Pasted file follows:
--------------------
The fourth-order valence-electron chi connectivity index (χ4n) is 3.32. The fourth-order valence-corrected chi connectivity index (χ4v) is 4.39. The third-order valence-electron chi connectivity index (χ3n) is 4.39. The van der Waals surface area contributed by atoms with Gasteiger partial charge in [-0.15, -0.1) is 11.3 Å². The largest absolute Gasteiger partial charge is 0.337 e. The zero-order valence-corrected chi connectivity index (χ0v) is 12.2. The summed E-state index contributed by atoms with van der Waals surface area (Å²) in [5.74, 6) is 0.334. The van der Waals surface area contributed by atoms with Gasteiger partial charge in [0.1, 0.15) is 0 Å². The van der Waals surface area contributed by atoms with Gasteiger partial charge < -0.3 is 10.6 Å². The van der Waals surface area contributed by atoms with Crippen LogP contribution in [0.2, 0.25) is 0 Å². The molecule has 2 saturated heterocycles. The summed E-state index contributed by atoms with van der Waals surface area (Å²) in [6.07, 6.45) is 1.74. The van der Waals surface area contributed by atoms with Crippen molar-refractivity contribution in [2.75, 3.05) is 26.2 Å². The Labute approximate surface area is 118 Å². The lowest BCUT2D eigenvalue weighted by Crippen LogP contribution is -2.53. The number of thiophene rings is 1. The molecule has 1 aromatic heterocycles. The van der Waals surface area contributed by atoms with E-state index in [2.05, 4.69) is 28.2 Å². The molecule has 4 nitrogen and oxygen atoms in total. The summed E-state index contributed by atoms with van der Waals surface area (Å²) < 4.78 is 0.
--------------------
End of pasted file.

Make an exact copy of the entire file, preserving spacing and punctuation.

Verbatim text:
The fourth-order valence-electron chi connectivity index (χ4n) is 3.32. The fourth-order valence-corrected chi connectivity index (χ4v) is 4.39. The third-order valence-electron chi connectivity index (χ3n) is 4.39. The van der Waals surface area contributed by atoms with Gasteiger partial charge in [-0.15, -0.1) is 11.3 Å². The largest absolute Gasteiger partial charge is 0.337 e. The zero-order valence-corrected chi connectivity index (χ0v) is 12.2. The summed E-state index contributed by atoms with van der Waals surface area (Å²) in [5.74, 6) is 0.334. The van der Waals surface area contributed by atoms with Gasteiger partial charge in [0.1, 0.15) is 0 Å². The van der Waals surface area contributed by atoms with Gasteiger partial charge < -0.3 is 10.6 Å². The van der Waals surface area contributed by atoms with Crippen LogP contribution in [0.2, 0.25) is 0 Å². The molecule has 2 saturated heterocycles. The summed E-state index contributed by atoms with van der Waals surface area (Å²) in [6.07, 6.45) is 1.74. The van der Waals surface area contributed by atoms with Crippen molar-refractivity contribution in [2.75, 3.05) is 26.2 Å². The Labute approximate surface area is 118 Å². The lowest BCUT2D eigenvalue weighted by Crippen LogP contribution is -2.53. The number of thiophene rings is 1. The molecule has 1 aromatic heterocycles. The van der Waals surface area contributed by atoms with E-state index in [2.05, 4.69) is 28.2 Å². The molecule has 4 nitrogen and oxygen atoms in total. The summed E-state index contributed by atoms with van der Waals surface area (Å²) < 4.78 is 0.